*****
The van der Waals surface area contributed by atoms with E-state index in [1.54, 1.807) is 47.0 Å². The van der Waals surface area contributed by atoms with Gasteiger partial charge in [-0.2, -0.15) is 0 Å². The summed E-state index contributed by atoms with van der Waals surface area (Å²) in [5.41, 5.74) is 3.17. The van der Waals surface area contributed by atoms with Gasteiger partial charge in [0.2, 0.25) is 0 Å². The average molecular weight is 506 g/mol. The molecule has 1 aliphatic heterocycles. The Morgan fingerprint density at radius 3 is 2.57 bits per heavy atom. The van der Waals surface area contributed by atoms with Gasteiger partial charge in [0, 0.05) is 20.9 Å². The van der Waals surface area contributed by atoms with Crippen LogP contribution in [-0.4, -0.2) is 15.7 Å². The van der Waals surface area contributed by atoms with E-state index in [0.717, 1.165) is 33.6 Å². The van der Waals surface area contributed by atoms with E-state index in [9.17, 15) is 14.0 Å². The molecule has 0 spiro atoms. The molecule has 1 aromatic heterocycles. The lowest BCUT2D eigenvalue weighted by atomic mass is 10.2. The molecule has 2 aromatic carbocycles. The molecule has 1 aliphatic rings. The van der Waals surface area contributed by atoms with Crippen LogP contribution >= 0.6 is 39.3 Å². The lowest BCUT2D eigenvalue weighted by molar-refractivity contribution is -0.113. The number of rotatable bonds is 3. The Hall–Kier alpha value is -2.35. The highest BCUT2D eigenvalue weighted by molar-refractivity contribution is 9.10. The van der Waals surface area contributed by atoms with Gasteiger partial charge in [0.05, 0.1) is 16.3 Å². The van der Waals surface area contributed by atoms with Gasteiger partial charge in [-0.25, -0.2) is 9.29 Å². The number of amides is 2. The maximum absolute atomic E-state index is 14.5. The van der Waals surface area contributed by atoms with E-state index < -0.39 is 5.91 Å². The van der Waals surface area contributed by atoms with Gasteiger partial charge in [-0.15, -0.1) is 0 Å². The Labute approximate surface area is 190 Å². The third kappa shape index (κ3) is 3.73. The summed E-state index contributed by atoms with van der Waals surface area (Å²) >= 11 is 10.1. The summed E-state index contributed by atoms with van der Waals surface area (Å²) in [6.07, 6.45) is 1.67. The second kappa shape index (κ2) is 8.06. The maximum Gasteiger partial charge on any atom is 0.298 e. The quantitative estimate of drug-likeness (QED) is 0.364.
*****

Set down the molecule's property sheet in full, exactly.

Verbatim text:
The van der Waals surface area contributed by atoms with E-state index in [1.54, 1.807) is 47.0 Å². The van der Waals surface area contributed by atoms with Gasteiger partial charge in [-0.2, -0.15) is 0 Å². The summed E-state index contributed by atoms with van der Waals surface area (Å²) in [5.41, 5.74) is 3.17. The van der Waals surface area contributed by atoms with Gasteiger partial charge in [0.2, 0.25) is 0 Å². The average molecular weight is 506 g/mol. The molecule has 1 aliphatic heterocycles. The Morgan fingerprint density at radius 3 is 2.57 bits per heavy atom. The van der Waals surface area contributed by atoms with Gasteiger partial charge in [0, 0.05) is 20.9 Å². The van der Waals surface area contributed by atoms with Crippen LogP contribution in [-0.4, -0.2) is 15.7 Å². The van der Waals surface area contributed by atoms with E-state index in [0.717, 1.165) is 33.6 Å². The van der Waals surface area contributed by atoms with E-state index in [9.17, 15) is 14.0 Å². The molecule has 0 spiro atoms. The molecule has 1 aromatic heterocycles. The lowest BCUT2D eigenvalue weighted by atomic mass is 10.2. The molecule has 2 aromatic carbocycles. The molecule has 1 aliphatic rings. The van der Waals surface area contributed by atoms with Crippen LogP contribution >= 0.6 is 39.3 Å². The lowest BCUT2D eigenvalue weighted by molar-refractivity contribution is -0.113. The number of rotatable bonds is 3. The Hall–Kier alpha value is -2.35. The highest BCUT2D eigenvalue weighted by molar-refractivity contribution is 9.10. The van der Waals surface area contributed by atoms with Gasteiger partial charge in [0.05, 0.1) is 16.3 Å². The van der Waals surface area contributed by atoms with Gasteiger partial charge in [-0.25, -0.2) is 9.29 Å². The number of amides is 2. The maximum absolute atomic E-state index is 14.5. The van der Waals surface area contributed by atoms with E-state index < -0.39 is 5.91 Å². The van der Waals surface area contributed by atoms with Gasteiger partial charge in [-0.15, -0.1) is 0 Å². The Labute approximate surface area is 190 Å². The third kappa shape index (κ3) is 3.73. The summed E-state index contributed by atoms with van der Waals surface area (Å²) >= 11 is 10.1. The summed E-state index contributed by atoms with van der Waals surface area (Å²) in [6.07, 6.45) is 1.67. The second kappa shape index (κ2) is 8.06. The maximum Gasteiger partial charge on any atom is 0.298 e. The quantitative estimate of drug-likeness (QED) is 0.364.